• Indian Ocean Rim Association: India has been taking active participation in the IORA for promotion of the blue economy in Indian Ocean littoral states.
  • Matsya Sampada Yojana: 
    • It is a flagship scheme for focused and sustainable development of the fisheries sector in the country.
    • It will bring about the Blue Revolution by harnessing fisheries potential in a sustainable, responsible, inclusive and equitable manner.
  • Polymetallic Nodules (PMN): India has received the sanction from International Seabed Authority for deep-sea mining in the Central Indian Ocean.

Way Ahead

  • India needs to develop maritime trade among BIMSTEC nations and tie-ups / MoUs with other maritime countries. 
  • There is clear potential to further improve the Ease of Doing Business (EoDB) in the shipping ecosystem by a more comprehensive integration of technology. 
  • Modernizing Major Ports infrastructure through PPP model

CSE’s India 2022: An Assessment of Extreme Weather Events report

In News

  • Recently, the report by the Centre for Science and Environment (CSE) found that in just nine months of 2022, India witnessed some form of natural disaster almost every day.
    • India recorded extreme weather events on 241 of the 273 days between January 1 and September 30, 2022. 

About the assessment 

  • The assessment provides a comprehensive overview of the state of extreme weather in India across a major part of the year.
    • The report provides season-wise, month-wise, and region-wise analysis of extreme weather events and their associated loss and damage.
  • CSE has sourced its data from two key Indian government sources: the IMD and the Disaster Management Division (DMD) of the Union Ministry of Home Affairs. 
Do you know?What are Extreme weather events? The UN Intergovernmental Panel on Climate Change (IPCC) defines extreme weather events as those that are “rare at a particular place and time of year”.While India does not have an official definition, the India Meteorological Department (IMD) classifies lightning and thunderstorm, heavy to very and extremely heavy rainfall, landslide and floods, cold wave, heat wave, cyclones, snowfall, dust and sandstorms, squalls, hail storms and gales as extreme weather events.

Major Highlights of the report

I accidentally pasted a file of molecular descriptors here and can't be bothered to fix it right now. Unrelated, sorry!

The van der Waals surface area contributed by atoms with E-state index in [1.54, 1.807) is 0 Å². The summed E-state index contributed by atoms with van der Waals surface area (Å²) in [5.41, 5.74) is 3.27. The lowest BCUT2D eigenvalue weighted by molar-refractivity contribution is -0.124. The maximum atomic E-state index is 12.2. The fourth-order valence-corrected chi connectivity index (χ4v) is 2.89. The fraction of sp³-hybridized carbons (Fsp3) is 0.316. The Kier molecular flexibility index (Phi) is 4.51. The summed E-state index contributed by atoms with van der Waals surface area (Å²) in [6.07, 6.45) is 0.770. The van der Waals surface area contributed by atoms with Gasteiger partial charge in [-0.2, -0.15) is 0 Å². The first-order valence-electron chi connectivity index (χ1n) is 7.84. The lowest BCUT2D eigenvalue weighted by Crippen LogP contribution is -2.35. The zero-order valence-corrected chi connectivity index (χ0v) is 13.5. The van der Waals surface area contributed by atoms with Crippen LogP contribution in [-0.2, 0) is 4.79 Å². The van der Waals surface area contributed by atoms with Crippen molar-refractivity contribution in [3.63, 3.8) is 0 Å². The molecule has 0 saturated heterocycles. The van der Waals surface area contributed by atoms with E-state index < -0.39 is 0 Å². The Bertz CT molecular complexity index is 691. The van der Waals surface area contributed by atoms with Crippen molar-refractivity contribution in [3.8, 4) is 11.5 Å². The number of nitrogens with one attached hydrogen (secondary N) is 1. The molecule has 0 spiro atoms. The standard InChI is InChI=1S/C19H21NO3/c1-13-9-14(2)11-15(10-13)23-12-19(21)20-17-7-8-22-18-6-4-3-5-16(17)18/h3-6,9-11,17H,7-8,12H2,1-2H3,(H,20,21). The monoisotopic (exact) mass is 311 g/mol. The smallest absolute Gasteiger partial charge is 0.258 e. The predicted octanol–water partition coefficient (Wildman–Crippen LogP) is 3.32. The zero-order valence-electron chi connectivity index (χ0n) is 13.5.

• A disaster almost every day:
    • India has seen close to a disaster every day in the nine months of this year from heat and cold waves, cyclones, and lightning to heavy rains, floods, and landslides.
  • Loss and damage under-estimated:
    • These disasters have claimed 2,755 lives, affected 1.8 million hectares of crop area, destroyed over 416,667 houses, and killed close to 70,000 livestock. 
    • This estimation of loss and damage is probably an underestimate as data for each event including losses of public property or crop loss has not been collated or estimated.
  • State-wise assessment:
    • Madhya Pradesh saw the highest number of days with extreme weather events.
    • Himachal Pradesh saw the highest number of human fatalities (359 deaths). 
    • Assam reported the highest number of damaged houses and animal deaths.
    • Karnataka accounted for more than 50 percent of the crop area affected in the country. 
  • Region-wise assessment:
    • The central and north-western regions reported the highest number of days with extreme weather events at 198 and 195, respectively. 
    • In terms of human lives lost, central India topped the list with 887 deaths, followed by the east and northeast (783 deaths).
  • Warmest, wettest, driest: 
    • In 2022, India recorded its seventh wettest January since 1901
    • This March was also the warmest ever and the third driest in 121 years.
    • Eastern and north-eastern India saw its warmest and driest July in 121 years. The region also recorded its second-warmest August and fourth-warmest September in 2022.
  • Nature of the event
    • All types of extreme weather have been seen in the past nine months; lightning and storms were spread over 30 states and claimed 773 lives. 

Major gaps in the report

  • Loss and damage assessment is not done properly: While a realistic estimate can be made about the number of days the country recorded extreme weather events from the IMD releases, major gaps remain when it comes to loss and damage assessment.